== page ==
Christopher Cook did a M.A. at the RCA, and then spent two years in Bologna as Italian Government scholar. After three extended visits to India in the 90s, he developed a specific process in which graphite powder combined with resin is worked thinly on sheets of coated paper or aluminium, and he has not used colour since.
Cook has been a recipient of an ACE fellowship, a British School at Rome award, and has been Visiting Fellow to Oxford University, Stadelschule, Frankfurt, and CalState University Long Beach.
Major solo exhibitions include Camden Arts Centre, Memphis Art Museum, Yokohama Museum of Art, Heidelberger Kunstverein, Towner Gallery Eastbourne and Ferens Gallery Hull.
His work is held in collections including the British Museum, the Metropolitan Museum New York, Fitzwilliam Museum Cambridge, and the Yale Center for British Art. He is currently Reader in Painting at Plymouth University, and represented by Ryan Lee Gallery New York.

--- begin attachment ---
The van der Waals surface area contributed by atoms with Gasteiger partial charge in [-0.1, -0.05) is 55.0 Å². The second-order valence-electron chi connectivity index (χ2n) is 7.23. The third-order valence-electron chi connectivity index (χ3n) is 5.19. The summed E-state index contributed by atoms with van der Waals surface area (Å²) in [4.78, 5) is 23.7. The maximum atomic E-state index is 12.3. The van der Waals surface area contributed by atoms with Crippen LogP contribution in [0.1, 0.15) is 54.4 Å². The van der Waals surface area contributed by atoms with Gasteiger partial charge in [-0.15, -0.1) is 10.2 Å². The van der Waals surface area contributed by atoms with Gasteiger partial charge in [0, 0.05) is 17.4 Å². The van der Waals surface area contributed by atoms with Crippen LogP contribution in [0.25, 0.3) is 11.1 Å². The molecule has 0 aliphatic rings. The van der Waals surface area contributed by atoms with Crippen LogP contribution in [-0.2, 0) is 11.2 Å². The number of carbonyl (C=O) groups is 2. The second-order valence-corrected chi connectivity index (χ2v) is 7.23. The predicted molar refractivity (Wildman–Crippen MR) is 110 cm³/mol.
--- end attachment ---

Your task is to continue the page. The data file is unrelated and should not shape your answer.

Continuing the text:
An important reason for applying to New Light this year was its opening venue. At the age of 12 I became a boarding pupil at Barnard Castle School following the abrupt closure of Yarm Grammar. I found the boarding regime hard to take, and a crucial outlet for my loneliness was the art class of then Art master, Douglas Pittuck. He had a very open approach to drawing, employing improvisational methods, including the use of doodles and random mark-making - a very progressive attitude for the time - and one that has stayed with me throughout my professional life. One of the earliest drawings I still possess is a view of The Bowes Museum, made in a style that owes much to his technique.